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Our Flesh Addiction Is Costing Us.

Even The UN Agrees We Need To Cut Back On Meat.


    On July 1, 2014, the United Nations Department Of Economic And Social Affairs, Sustainable Development Division, released a discussion paper deriving from the Rio +20 Summit earlier this year combined with results from the global open 'World We Want 2015' consultations. 

   The Prototype Global Sustainable Development Report covers a great deal of ground. 

   Every environmental and social problem is woven together throughout the report, and thought is given to every dimension of every problem, particularily the dimensions that connect them, but the report does not ramble, even for a paragraph, at a total of 151 pages included appendices, it is as consisely written as it can be.

   The section starting on page 43, "1. If we continue like in the past: a “dynamics-as-usual scenario” 2010-2050" is chilling. The world's leading scientists working through a peer review system analyzed the data and then analyzed each others analysis to create the scenario for what life would be like 50 years from now if we continue on the current course.

     They almost unanimously agreed that climate change would accelerate, and also that there will be ' increasing inequity, tension, and social strife', that technological development could only help so much within the current economic paradigm, because we would have a "Continued lack of understanding of the complex non-linear dynamics of ecosystems", so technology would bend the situation a bit so that humanity ' will avoid “collapse induced by nature” and has rather embarked on a path of “managed decline”.".   At best " The number of people going hungry is reduced by 500 million people, still leaving 250 million with insufficient food intake." . 

  The report isn't negative about these things, though, since the solutions to many of these problems actually appear to be a simple change in attitude about how we do things.

   In regards to the food security nexus, and how it relates to the prospects for our planet's future, the report is actually fairly optimistic, provided western culture can be persuaded to cut back on meat. 

In section 7.3. "Protein substitutes and the livestock sector" they note following facts:

  "The livestock sector is responsible for about 18% of the total worldwide GHG emissions, it uses about 70% of the available agricultural land and represents about 8% of global water usage;

• Feed production is responsible for 50-85% of climate change, 64-97% of eutrophication potential, 70-96% of energy use in the whole animal production system;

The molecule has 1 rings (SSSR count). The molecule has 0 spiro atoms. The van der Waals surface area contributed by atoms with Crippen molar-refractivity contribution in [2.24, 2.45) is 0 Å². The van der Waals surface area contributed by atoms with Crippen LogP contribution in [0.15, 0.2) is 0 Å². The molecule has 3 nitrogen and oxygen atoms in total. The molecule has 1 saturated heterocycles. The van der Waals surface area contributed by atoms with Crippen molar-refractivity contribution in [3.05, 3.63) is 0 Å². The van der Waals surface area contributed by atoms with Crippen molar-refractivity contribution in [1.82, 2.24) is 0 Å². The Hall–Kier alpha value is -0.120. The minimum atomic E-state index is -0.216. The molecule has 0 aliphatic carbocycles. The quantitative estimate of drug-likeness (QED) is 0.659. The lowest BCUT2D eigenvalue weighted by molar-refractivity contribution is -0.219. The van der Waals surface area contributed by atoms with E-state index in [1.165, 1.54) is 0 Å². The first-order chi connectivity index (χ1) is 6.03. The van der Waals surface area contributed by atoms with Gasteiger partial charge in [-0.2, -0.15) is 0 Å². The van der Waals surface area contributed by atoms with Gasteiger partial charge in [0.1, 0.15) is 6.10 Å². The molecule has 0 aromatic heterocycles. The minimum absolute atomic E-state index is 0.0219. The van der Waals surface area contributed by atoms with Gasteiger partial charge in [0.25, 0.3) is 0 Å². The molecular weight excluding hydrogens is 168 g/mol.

• 2 to 15 kg of plant material is needed to produce 1 kg of 
animal products(low energy conversion); 
• 40% to 50% of the global grain harvest is used for feed 
production; 
 
• Regarding land use, eutrophication and acidification, 
consumption of livestock products is responsible for 43%, 
51%, and 60%, respectively, and impacts, the entire food 
domain.
 
• “Identification of new feed resources is crucial for sustainable 
animal production and future viability”;
 
 
• Protein intake in the European Union is 70% higher than the 
levels recommended by the World Health Organization;
 
• Given the low energy conversion and the high demand for 
land associated with livestock production, reduction in 
livestock product consumption could reduce the need for 
more food."
 
So many problems could be solved by reducing our culture's meat intake, including the growing health problems related to over-eating, as well as climate change. 
 
 
" A global transition towards low-meat diets may reduce the 
costs of climate change mitigation by as much as 50% in 
2050;"
 
   But our meat centered diet here in western countries didn't come about by itself, it was marketed to us, programmed into us by marketers through every media outlet from every angle, with government subsidies and other encouragements, meat became a big business and like any big business with deep pockets, media control and political connections, the meat industry is not going to reduce it's capacities for the sake of our planet's ability to support life. 
 
   The report makes a serious understatement on the subject, while calling for the support of 'multiple actors: policymakers, NGOs, traders, farmers, and consumer.' it also notes, matter of factly, that  'This  transition will encounter cultural, political, and commercial resistance.'.
 

That's one thing we can be sure on. 

 
   
 
 

 


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